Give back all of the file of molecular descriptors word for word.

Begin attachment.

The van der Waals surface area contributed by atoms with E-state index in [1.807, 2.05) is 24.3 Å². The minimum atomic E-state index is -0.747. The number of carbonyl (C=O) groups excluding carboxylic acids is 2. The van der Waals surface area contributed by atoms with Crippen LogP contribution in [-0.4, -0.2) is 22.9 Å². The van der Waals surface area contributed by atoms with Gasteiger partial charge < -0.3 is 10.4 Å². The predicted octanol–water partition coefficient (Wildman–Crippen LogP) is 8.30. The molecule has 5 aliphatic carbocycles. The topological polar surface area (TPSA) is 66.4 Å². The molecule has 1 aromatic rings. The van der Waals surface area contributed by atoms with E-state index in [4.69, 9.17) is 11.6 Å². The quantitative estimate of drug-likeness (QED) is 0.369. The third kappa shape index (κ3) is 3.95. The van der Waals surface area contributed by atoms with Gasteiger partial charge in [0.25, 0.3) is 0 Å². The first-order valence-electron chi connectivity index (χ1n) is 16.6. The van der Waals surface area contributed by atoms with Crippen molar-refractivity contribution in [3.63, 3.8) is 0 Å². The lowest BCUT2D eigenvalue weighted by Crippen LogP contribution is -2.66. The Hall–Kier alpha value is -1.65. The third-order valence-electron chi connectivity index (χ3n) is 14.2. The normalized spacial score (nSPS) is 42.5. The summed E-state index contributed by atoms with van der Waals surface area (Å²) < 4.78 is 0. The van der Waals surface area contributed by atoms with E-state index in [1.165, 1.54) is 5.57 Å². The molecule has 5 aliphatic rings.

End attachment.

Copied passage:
The van der Waals surface area contributed by atoms with E-state index in [1.807, 2.05) is 24.3 Å². The minimum atomic E-state index is -0.747. The number of carbonyl (C=O) groups excluding carboxylic acids is 2. The van der Waals surface area contributed by atoms with Crippen LogP contribution in [-0.4, -0.2) is 22.9 Å². The van der Waals surface area contributed by atoms with Gasteiger partial charge < -0.3 is 10.4 Å². The predicted octanol–water partition coefficient (Wildman–Crippen LogP) is 8.30. The molecule has 5 aliphatic carbocycles. The topological polar surface area (TPSA) is 66.4 Å². The molecule has 1 aromatic rings. The van der Waals surface area contributed by atoms with E-state index in [4.69, 9.17) is 11.6 Å². The quantitative estimate of drug-likeness (QED) is 0.369. The third kappa shape index (κ3) is 3.95. The van der Waals surface area contributed by atoms with Gasteiger partial charge in [0.25, 0.3) is 0 Å². The first-order valence-electron chi connectivity index (χ1n) is 16.6. The van der Waals surface area contributed by atoms with Crippen molar-refractivity contribution in [3.63, 3.8) is 0 Å². The lowest BCUT2D eigenvalue weighted by Crippen LogP contribution is -2.66. The Hall–Kier alpha value is -1.65. The third-order valence-electron chi connectivity index (χ3n) is 14.2. The normalized spacial score (nSPS) is 42.5. The summed E-state index contributed by atoms with van der Waals surface area (Å²) < 4.78 is 0. The van der Waals surface area contributed by atoms with E-state index in [1.165, 1.54) is 5.57 Å². The molecule has 5 aliphatic rings.